By Nico Strydom
Appointing a person to work in your home or on your property is not a decision to be taken lightly.
According to Charnel Hattingh, head of marketing and communication at Fidelity ADT, it is of great concern that so many home-owners allow strangers into their homes or on to their property without knowing anything about them.
“Most households need help – whether it be an au pair, nanny, domestic help, care-giver or gardener. Often, being desperate to appoint someone overshadows the necessity to do background checks on these people,” says Hattingh.
“The end result can be disastrous if you should discover you have a thief or kidnapper under your roof. It is foolish to not make sure who you are employing to care for your loved ones, pets and home.”
One way of ensuring proper screening, is to appoint personnel through a reliable agency. “Unfortunately, nowadays even referrals from family or friends aren’t enough. It has also been our experience that domestic workers with a criminal history depend on the fact that many employers don’t practise proper control.”
There is basic information that you need to obtain about a person before employing him or her to work inside or outside your home, says Hattingh. This includes the person’s full names, nick names, residential address, ID or passport number, references and certified copies of all identity documents. You can obtain additional information such as an ID photo, family details, information about next of kin, medical history and police clearance.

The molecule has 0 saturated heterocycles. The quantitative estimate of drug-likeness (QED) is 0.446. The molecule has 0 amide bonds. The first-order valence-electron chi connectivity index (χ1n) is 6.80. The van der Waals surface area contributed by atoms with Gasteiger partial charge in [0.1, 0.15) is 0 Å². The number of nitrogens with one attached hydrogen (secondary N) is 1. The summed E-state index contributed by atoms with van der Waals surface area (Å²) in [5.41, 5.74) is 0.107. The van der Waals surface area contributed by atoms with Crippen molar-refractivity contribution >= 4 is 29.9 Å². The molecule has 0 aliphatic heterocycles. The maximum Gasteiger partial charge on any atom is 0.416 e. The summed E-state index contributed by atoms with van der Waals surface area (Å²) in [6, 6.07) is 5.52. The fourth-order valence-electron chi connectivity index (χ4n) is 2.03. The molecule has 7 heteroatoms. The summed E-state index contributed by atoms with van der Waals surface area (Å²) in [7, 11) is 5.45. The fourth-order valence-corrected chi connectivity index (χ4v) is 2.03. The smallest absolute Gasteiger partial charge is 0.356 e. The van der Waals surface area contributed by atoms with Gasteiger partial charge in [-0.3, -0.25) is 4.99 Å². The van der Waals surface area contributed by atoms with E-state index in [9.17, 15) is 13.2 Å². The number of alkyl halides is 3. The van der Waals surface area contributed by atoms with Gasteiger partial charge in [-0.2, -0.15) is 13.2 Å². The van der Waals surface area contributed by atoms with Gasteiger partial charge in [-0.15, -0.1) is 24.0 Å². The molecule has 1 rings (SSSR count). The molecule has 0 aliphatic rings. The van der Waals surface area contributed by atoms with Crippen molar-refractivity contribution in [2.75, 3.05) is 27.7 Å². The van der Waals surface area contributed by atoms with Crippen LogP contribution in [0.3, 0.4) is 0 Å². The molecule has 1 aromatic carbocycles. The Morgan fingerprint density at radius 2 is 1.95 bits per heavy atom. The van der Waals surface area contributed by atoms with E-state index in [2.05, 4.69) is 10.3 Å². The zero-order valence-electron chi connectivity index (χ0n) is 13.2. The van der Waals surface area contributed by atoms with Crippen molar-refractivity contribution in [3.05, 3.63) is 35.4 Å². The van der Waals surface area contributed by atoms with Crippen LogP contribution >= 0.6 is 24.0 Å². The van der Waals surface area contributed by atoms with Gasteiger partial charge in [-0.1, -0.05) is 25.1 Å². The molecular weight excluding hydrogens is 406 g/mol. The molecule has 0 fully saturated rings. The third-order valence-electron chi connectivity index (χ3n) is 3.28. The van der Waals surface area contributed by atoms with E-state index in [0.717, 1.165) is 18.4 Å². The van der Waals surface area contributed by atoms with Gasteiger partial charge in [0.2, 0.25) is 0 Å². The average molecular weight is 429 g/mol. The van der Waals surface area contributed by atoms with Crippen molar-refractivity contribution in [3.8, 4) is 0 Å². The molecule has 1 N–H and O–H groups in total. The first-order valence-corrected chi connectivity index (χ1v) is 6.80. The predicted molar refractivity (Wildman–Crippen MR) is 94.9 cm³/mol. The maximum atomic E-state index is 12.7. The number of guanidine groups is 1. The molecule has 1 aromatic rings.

Domestic workers are now also entitled to compensation for injuries and illnesses they incur on duty. This came about after the Constitutional Court ruled that sections of the Compensation for Occupational Injuries and Diseases Act (COIDA) was unconstitutional.
According to Albert van der Merwe, assistant head secretary of the National Employers Labour Association (Nela), the amendment to the act is retrospective, which means that cases dating back to 2004 will come into consideration. The definition of “domestic worker” includes gardeners, nannies, care-givers and chauffeurs who work in private homes.
Hattingh is of the opinion that the amendment to the Act requires a new perspective regarding home safety.
“All of us should prioritise safety as a personal responsibility when it comes to domestic staff. This entails that proper background checks need to be done before an appointment is made and to make sure that domestic workers are safe while performing their duties and get the help they need in case of an emergency.”
Fidelity ADT: https://adt.co.za/